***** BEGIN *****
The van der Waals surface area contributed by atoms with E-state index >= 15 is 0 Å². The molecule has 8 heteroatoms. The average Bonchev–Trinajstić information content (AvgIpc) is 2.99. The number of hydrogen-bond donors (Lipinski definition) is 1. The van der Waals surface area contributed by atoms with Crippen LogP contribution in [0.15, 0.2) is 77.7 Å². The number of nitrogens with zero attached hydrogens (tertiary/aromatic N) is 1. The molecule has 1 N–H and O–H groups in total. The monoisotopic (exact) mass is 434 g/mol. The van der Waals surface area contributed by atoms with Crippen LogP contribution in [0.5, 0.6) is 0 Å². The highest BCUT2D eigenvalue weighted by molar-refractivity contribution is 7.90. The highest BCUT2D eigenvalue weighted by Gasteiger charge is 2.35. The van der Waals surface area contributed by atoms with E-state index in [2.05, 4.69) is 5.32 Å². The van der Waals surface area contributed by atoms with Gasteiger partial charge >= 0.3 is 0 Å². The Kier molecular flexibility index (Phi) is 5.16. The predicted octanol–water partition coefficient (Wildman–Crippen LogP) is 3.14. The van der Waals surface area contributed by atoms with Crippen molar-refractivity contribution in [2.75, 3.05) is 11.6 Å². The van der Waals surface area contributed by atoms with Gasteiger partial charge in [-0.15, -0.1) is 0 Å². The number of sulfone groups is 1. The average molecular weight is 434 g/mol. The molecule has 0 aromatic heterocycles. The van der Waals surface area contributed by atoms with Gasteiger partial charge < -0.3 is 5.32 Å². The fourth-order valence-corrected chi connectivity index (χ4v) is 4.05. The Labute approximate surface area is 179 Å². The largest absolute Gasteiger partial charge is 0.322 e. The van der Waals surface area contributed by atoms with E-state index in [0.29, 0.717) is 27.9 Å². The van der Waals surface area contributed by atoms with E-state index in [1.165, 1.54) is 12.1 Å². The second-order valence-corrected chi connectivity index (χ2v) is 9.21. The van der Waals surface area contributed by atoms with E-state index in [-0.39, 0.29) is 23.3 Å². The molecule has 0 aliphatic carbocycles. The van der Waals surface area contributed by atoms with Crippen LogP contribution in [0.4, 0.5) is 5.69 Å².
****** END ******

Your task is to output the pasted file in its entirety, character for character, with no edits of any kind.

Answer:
The van der Waals surface area contributed by atoms with E-state index >= 15 is 0 Å². The molecule has 8 heteroatoms. The average Bonchev–Trinajstić information content (AvgIpc) is 2.99. The number of hydrogen-bond donors (Lipinski definition) is 1. The van der Waals surface area contributed by atoms with Crippen LogP contribution in [0.15, 0.2) is 77.7 Å². The number of nitrogens with zero attached hydrogens (tertiary/aromatic N) is 1. The molecule has 1 N–H and O–H groups in total. The monoisotopic (exact) mass is 434 g/mol. The van der Waals surface area contributed by atoms with Crippen LogP contribution in [0.5, 0.6) is 0 Å². The highest BCUT2D eigenvalue weighted by molar-refractivity contribution is 7.90. The highest BCUT2D eigenvalue weighted by Gasteiger charge is 2.35. The van der Waals surface area contributed by atoms with E-state index in [2.05, 4.69) is 5.32 Å². The van der Waals surface area contributed by atoms with Gasteiger partial charge >= 0.3 is 0 Å². The Kier molecular flexibility index (Phi) is 5.16. The predicted octanol–water partition coefficient (Wildman–Crippen LogP) is 3.14. The van der Waals surface area contributed by atoms with Crippen molar-refractivity contribution in [2.75, 3.05) is 11.6 Å². The van der Waals surface area contributed by atoms with Gasteiger partial charge in [-0.15, -0.1) is 0 Å². The number of sulfone groups is 1. The average molecular weight is 434 g/mol. The molecule has 0 aromatic heterocycles. The van der Waals surface area contributed by atoms with Gasteiger partial charge < -0.3 is 5.32 Å². The fourth-order valence-corrected chi connectivity index (χ4v) is 4.05. The Labute approximate surface area is 179 Å². The largest absolute Gasteiger partial charge is 0.322 e. The van der Waals surface area contributed by atoms with E-state index in [0.29, 0.717) is 27.9 Å². The van der Waals surface area contributed by atoms with E-state index in [1.165, 1.54) is 12.1 Å². The second-order valence-corrected chi connectivity index (χ2v) is 9.21. The van der Waals surface area contributed by atoms with E-state index in [-0.39, 0.29) is 23.3 Å². The molecule has 0 aliphatic carbocycles. The van der Waals surface area contributed by atoms with Crippen LogP contribution in [0.4, 0.5) is 5.69 Å².